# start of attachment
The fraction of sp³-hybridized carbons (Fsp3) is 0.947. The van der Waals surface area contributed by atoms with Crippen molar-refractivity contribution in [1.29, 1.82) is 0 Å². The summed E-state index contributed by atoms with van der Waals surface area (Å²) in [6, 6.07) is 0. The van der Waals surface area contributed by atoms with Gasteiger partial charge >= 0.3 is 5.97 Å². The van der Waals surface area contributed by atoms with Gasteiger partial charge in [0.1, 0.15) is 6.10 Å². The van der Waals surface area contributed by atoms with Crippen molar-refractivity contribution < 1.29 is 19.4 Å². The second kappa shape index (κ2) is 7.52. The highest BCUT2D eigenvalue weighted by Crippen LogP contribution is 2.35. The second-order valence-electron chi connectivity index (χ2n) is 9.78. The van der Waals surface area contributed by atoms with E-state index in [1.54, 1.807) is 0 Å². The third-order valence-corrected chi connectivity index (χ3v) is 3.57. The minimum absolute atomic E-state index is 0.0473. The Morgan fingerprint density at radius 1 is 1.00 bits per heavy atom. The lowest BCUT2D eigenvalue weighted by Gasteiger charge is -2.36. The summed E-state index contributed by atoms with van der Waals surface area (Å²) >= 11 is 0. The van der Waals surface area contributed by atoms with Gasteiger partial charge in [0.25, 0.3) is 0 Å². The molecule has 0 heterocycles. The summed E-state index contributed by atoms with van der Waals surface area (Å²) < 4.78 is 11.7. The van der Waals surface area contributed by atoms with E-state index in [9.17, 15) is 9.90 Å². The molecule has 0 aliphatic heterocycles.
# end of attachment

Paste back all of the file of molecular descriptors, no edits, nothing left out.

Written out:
The fraction of sp³-hybridized carbons (Fsp3) is 0.947. The van der Waals surface area contributed by atoms with Crippen molar-refractivity contribution in [1.29, 1.82) is 0 Å². The summed E-state index contributed by atoms with van der Waals surface area (Å²) in [6, 6.07) is 0. The van der Waals surface area contributed by atoms with Gasteiger partial charge >= 0.3 is 5.97 Å². The van der Waals surface area contributed by atoms with Gasteiger partial charge in [0.1, 0.15) is 6.10 Å². The van der Waals surface area contributed by atoms with Crippen molar-refractivity contribution < 1.29 is 19.4 Å². The second kappa shape index (κ2) is 7.52. The highest BCUT2D eigenvalue weighted by Crippen LogP contribution is 2.35. The second-order valence-electron chi connectivity index (χ2n) is 9.78. The van der Waals surface area contributed by atoms with E-state index in [1.54, 1.807) is 0 Å². The third-order valence-corrected chi connectivity index (χ3v) is 3.57. The minimum absolute atomic E-state index is 0.0473. The Morgan fingerprint density at radius 1 is 1.00 bits per heavy atom. The lowest BCUT2D eigenvalue weighted by Gasteiger charge is -2.36. The summed E-state index contributed by atoms with van der Waals surface area (Å²) >= 11 is 0. The van der Waals surface area contributed by atoms with Gasteiger partial charge in [0.25, 0.3) is 0 Å². The molecule has 0 heterocycles. The summed E-state index contributed by atoms with van der Waals surface area (Å²) < 4.78 is 11.7. The van der Waals surface area contributed by atoms with E-state index in [9.17, 15) is 9.90 Å². The molecule has 0 aliphatic heterocycles.